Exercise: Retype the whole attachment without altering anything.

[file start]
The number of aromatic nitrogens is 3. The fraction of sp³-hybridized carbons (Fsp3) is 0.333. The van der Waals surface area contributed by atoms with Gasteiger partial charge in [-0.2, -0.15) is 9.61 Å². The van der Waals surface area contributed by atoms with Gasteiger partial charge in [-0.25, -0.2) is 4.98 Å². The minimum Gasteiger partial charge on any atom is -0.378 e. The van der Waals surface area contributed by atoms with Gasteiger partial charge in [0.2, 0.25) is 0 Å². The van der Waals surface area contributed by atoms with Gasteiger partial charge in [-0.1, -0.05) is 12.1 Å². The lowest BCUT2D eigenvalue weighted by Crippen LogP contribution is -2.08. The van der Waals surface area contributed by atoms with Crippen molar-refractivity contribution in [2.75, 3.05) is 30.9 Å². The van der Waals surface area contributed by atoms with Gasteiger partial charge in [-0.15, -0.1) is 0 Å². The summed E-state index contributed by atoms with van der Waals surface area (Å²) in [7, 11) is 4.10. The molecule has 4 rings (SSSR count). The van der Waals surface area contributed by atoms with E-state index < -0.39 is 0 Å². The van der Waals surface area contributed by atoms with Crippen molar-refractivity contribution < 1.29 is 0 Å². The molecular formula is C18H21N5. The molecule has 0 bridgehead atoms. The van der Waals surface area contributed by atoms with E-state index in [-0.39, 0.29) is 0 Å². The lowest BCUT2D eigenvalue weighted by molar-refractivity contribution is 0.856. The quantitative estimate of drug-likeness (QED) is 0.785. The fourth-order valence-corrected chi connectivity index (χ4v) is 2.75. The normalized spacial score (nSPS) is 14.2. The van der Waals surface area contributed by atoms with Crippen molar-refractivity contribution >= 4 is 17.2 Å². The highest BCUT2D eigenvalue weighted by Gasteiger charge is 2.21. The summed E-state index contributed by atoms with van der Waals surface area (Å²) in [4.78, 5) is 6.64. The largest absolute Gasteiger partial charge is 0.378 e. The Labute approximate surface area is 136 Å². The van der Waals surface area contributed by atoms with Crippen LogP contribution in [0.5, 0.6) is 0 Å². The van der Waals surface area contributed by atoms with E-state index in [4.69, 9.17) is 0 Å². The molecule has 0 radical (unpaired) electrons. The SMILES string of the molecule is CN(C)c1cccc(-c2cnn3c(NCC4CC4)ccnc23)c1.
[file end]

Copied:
The number of aromatic nitrogens is 3. The fraction of sp³-hybridized carbons (Fsp3) is 0.333. The van der Waals surface area contributed by atoms with Gasteiger partial charge in [-0.2, -0.15) is 9.61 Å². The van der Waals surface area contributed by atoms with Gasteiger partial charge in [-0.25, -0.2) is 4.98 Å². The minimum Gasteiger partial charge on any atom is -0.378 e. The van der Waals surface area contributed by atoms with Gasteiger partial charge in [0.2, 0.25) is 0 Å². The van der Waals surface area contributed by atoms with Gasteiger partial charge in [-0.1, -0.05) is 12.1 Å². The lowest BCUT2D eigenvalue weighted by Crippen LogP contribution is -2.08. The van der Waals surface area contributed by atoms with Crippen molar-refractivity contribution in [2.75, 3.05) is 30.9 Å². The van der Waals surface area contributed by atoms with Gasteiger partial charge in [-0.15, -0.1) is 0 Å². The summed E-state index contributed by atoms with van der Waals surface area (Å²) in [7, 11) is 4.10. The molecule has 4 rings (SSSR count). The van der Waals surface area contributed by atoms with E-state index < -0.39 is 0 Å². The van der Waals surface area contributed by atoms with Crippen molar-refractivity contribution < 1.29 is 0 Å². The molecular formula is C18H21N5. The molecule has 0 bridgehead atoms. The van der Waals surface area contributed by atoms with E-state index in [-0.39, 0.29) is 0 Å². The lowest BCUT2D eigenvalue weighted by molar-refractivity contribution is 0.856. The quantitative estimate of drug-likeness (QED) is 0.785. The fourth-order valence-corrected chi connectivity index (χ4v) is 2.75. The normalized spacial score (nSPS) is 14.2. The van der Waals surface area contributed by atoms with Crippen molar-refractivity contribution >= 4 is 17.2 Å². The highest BCUT2D eigenvalue weighted by Gasteiger charge is 2.21. The summed E-state index contributed by atoms with van der Waals surface area (Å²) in [4.78, 5) is 6.64. The largest absolute Gasteiger partial charge is 0.378 e. The Labute approximate surface area is 136 Å². The van der Waals surface area contributed by atoms with Crippen LogP contribution in [0.5, 0.6) is 0 Å². The van der Waals surface area contributed by atoms with E-state index in [4.69, 9.17) is 0 Å². The molecule has 0 radical (unpaired) electrons. The SMILES string of the molecule is CN(C)c1cccc(-c2cnn3c(NCC4CC4)ccnc23)c1.